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1928 Chrysler Model 72 Gas & Brake Line Plumbing


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OK, if you've been reading my posts I'm challenged with a basket case.  I have to run lines for the gas and hydraulic brakes and looking through the previous posts there is not much information.  Regarding the brakes I've seen photos there are flexible lines at each wheel which connect to a steel line which parallels the frame rail and is held on by some type of clip or clamp.  At some point those two lines (one on each side of the car) have to go in through the frame and connect to the master cylinder on the brake pedal.  There may also be junction points on the lines where fittings are used, those too may be clamped to the frame.  The gas line is probably a little less complex but it still has to come from the tank at the rear of the car forward to the vacuum tank.  There are places on the frame where it passes and is held in place by some type of clip or clamp and fittings may also be involved.  Any map or diagram of this would be exceedingly helpful.

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hwellens, thanks for the photo.  I was able to reference a 1928 72 owners manual and it appears the only difference is on the 72 is no t-union at the rear axle for the right and left rear.  The lines from the right and left rear wheels run up the side of the frame to the cross member where they t-union with the front and then go on to t-union again from both sides sending one line to the master cylinder.  Do you know if any of the fittings t-union or other are available from any source? 

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These pictures I took for reference of a series G70 remains that I bought for parts in Pa in 2014, sorry some are a bit fuzzy. I'm pretty sure your car will be much the same. If you look closely you will see the type of clips/clamps they used, the gas and brake and tail light wiring. also in the picture is the thin capillary pipe for the king sealy type gas gauge, which your car does not have, however I'm sure that would have been an extra wire to the gas gauge on your car.

 

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 Above shows gas pipe and 2 tail light wires hanging down

 

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Photo above shows a brake T piece bolted thru the X member, the front of the T has a metal pipe to the master cylinder. The 3 or 4 wires and conduit just right of the T piece take the wiring from the light switch at the bottom of the steering column up the firewall and behind the dash.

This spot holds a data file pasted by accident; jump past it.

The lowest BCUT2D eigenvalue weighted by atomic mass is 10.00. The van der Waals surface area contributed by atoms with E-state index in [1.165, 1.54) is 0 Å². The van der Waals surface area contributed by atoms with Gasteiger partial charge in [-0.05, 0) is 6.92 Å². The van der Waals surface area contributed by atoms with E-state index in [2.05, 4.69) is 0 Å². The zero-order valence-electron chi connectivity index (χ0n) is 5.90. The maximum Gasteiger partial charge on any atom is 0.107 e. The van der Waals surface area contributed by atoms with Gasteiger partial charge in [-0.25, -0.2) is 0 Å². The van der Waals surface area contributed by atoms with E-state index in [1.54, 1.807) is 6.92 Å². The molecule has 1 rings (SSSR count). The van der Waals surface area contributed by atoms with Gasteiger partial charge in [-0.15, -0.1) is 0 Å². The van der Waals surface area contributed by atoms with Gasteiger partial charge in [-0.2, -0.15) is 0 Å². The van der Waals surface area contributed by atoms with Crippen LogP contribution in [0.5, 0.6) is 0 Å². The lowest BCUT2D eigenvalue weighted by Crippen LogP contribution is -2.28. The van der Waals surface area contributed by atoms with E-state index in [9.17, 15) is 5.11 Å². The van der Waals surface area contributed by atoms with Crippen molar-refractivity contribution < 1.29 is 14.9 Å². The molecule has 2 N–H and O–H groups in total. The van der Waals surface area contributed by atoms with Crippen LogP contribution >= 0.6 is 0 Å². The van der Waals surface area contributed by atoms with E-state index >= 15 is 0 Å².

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From the front looking backwards, shows the bottom of the steering column light switch

 

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All of these pictures are showing the inside of the left side (drivers side) of the frame.

 

I will look tomorrow at my G70 frame and see if I can take more pictures, as i have not stripped the pipes out yet, they are still as it left the factory

Viv.

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44 minutes ago, leomara said:

hwellens, thanks for the photo.  I was able to reference a 1928 72 owners manual and it appears the only difference is on the 72 is no t-union at the rear axle for the right and left rear.  The lines from the right and left rear wheels run up the side of the frame to the cross member where they t-union with the front and then go on to t-union again from both sides sending one line to the master cylinder.  Do you know if any of the fittings t-union or other are available from any source? 

You need a flex hose from the frame to the rear axle or the lines would break.  Most cars would use a T union on the rear so they would only need one hose.

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I've posted a thread on this for my '31 CD8, most likely similar fittings although routing may not be identical (my front passenger side requires a line across front cross member near rad shell). As mentioned, here are the essential 3 flex hoses that are available on ebay from various sellers. I also show the T-fitting/splitter for rear axle, and the 4 way fitting at front frame which receives the lead from master cylinder and directs fluid to R/L front and to rear. On my car all lines are 1/4" standard fittings, while line to master is 5/16" steel. The 4 wheels for mine have special cast brass fittings with double copper washers and bolts drilled to permit fluid into the wheel cylinders. Note front brass fittings slope away from wheel, part of solution to ensure they don't rub when wheels are turned sharp. A final point, I used coated steel line (copper original stuff does not meet modern requirements), but it is tougher to bend (I bought a bending tool at Princeess Auto about $20) and harder to double flare than copper, so suggest buying pre-finished lengths of a variety of sizes and brass unions. Makes fitting in tight quarters easier, and fewer home-made flarings. Of course wheel cylinders will need rebuilding, shoes attention, a whole new thread. Good luck.